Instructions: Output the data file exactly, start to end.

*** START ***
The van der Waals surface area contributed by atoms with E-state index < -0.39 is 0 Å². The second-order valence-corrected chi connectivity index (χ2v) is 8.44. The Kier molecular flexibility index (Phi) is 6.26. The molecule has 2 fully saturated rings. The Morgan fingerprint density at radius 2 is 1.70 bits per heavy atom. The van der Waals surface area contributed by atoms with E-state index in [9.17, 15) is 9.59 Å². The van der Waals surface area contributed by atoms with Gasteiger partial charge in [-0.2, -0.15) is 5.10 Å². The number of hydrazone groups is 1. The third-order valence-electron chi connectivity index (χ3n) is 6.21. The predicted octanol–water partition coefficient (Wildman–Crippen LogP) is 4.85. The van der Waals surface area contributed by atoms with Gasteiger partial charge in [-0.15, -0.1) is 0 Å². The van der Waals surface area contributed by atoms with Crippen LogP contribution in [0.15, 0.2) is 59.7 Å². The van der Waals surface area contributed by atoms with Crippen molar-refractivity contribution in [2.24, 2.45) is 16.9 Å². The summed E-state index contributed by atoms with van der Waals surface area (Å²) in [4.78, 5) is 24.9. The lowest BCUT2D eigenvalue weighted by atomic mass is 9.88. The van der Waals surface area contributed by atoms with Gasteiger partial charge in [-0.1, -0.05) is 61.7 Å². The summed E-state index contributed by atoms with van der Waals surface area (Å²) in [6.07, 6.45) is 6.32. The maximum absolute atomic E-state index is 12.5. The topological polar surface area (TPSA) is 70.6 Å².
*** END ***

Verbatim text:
The van der Waals surface area contributed by atoms with E-state index < -0.39 is 0 Å². The second-order valence-corrected chi connectivity index (χ2v) is 8.44. The Kier molecular flexibility index (Phi) is 6.26. The molecule has 2 fully saturated rings. The Morgan fingerprint density at radius 2 is 1.70 bits per heavy atom. The van der Waals surface area contributed by atoms with E-state index in [9.17, 15) is 9.59 Å². The van der Waals surface area contributed by atoms with Gasteiger partial charge in [-0.2, -0.15) is 5.10 Å². The number of hydrazone groups is 1. The third-order valence-electron chi connectivity index (χ3n) is 6.21. The predicted octanol–water partition coefficient (Wildman–Crippen LogP) is 4.85. The van der Waals surface area contributed by atoms with Gasteiger partial charge in [-0.15, -0.1) is 0 Å². The van der Waals surface area contributed by atoms with Crippen LogP contribution in [0.15, 0.2) is 59.7 Å². The van der Waals surface area contributed by atoms with Crippen molar-refractivity contribution in [2.24, 2.45) is 16.9 Å². The summed E-state index contributed by atoms with van der Waals surface area (Å²) in [4.78, 5) is 24.9. The lowest BCUT2D eigenvalue weighted by atomic mass is 9.88. The van der Waals surface area contributed by atoms with Gasteiger partial charge in [-0.1, -0.05) is 61.7 Å². The summed E-state index contributed by atoms with van der Waals surface area (Å²) in [6.07, 6.45) is 6.32. The maximum absolute atomic E-state index is 12.5. The topological polar surface area (TPSA) is 70.6 Å².